In that previous studies have shown that a higher intake of fruits and vegetables associates with a lower risk of ischaemic heart disease, the European Prospective Investigation into Cancer and Nutrition (EPIC)-Heart Study Collaborators studied data collected on more than 300,000 European men and women during a study period averaging just over eight years. The team found that those people who consumed at least eight portions (80 grams each) of fruits and vegetables a day had a 22-percent lower risk of fatal ischaemic heart disease compared with those consuming fewer than three portions a day. Specifically, the researchers calculated that each one-portion (80g) increment in fruit and vegetable intake lowered the risk of fatal heart disease by 4 percent. The team concludes that: “Results from this large observational study suggest that a higher intake of fruits and vegetables is associated with a reduced risk of [ischaemic heart disease] mortality.”
Comments Dr Klatz: A large-scale European study finds that increased dietary consumption of fruits and vegetables may reduce the risk of heart disease by up to 22 percent, reaffirming the anti-aging benefits of a healthy diet.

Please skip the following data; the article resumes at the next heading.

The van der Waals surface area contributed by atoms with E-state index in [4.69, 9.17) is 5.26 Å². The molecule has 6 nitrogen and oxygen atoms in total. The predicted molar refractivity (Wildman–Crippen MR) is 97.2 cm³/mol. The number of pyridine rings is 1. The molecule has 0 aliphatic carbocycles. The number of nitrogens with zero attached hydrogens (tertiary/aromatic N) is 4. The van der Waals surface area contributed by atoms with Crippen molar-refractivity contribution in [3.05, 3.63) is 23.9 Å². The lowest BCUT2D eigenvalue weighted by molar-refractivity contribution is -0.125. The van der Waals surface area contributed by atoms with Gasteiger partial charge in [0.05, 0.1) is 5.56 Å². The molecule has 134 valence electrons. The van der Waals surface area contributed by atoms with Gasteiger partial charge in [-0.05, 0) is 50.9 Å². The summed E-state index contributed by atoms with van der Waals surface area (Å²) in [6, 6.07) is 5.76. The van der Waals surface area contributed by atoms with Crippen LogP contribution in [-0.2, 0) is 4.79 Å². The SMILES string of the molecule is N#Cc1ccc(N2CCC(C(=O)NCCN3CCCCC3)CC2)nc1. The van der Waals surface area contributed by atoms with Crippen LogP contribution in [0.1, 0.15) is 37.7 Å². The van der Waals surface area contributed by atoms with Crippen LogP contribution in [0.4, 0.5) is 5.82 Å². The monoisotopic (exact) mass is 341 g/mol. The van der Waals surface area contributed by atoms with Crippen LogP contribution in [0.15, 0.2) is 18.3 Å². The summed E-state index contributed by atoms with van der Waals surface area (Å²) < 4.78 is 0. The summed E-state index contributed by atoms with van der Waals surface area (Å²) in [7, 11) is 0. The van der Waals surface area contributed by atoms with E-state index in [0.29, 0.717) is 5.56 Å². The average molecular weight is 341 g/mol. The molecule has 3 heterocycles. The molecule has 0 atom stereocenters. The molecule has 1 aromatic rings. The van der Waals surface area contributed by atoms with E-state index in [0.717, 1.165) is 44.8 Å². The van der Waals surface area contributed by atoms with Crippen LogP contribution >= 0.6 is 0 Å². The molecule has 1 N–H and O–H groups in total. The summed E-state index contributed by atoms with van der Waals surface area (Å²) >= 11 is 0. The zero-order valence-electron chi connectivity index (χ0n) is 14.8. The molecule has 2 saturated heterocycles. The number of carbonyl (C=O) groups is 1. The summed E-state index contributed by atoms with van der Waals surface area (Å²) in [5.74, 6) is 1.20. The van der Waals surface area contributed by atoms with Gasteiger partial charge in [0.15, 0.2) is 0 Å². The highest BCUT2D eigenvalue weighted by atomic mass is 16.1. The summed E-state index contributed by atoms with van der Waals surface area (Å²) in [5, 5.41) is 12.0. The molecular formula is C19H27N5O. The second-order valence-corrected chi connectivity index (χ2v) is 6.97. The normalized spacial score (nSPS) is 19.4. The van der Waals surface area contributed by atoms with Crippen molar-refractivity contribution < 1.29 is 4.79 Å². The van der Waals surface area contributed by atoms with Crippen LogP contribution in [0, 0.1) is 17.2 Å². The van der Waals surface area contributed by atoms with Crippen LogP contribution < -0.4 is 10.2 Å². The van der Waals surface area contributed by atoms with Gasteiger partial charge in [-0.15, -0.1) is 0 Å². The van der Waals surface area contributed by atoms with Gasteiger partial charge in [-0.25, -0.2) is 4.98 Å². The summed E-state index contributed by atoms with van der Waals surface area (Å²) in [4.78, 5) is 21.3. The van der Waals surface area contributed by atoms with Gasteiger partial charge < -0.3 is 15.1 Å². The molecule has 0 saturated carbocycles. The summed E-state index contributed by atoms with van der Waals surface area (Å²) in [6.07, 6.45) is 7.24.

Anti-aging medicine is the fastest-growing medical specialty throughout the world and is founded on the application of advanced scientific and medical technologies for the early detection, prevention, treatment, and reversal of age-related dysfunction, disorders, and diseases. It is a healthcare model promoting innovative science and research to prolong the healthy lifespan in humans. As such, anti-aging medicine is based on solid scientific principles of responsible medical care that are consistent with those applied in other preventive health specialties. The goal of anti-aging medicine is not to merely prolong the total years of an individual’s life, but to ensure that those years are enjoyed in a productive and vital fashion.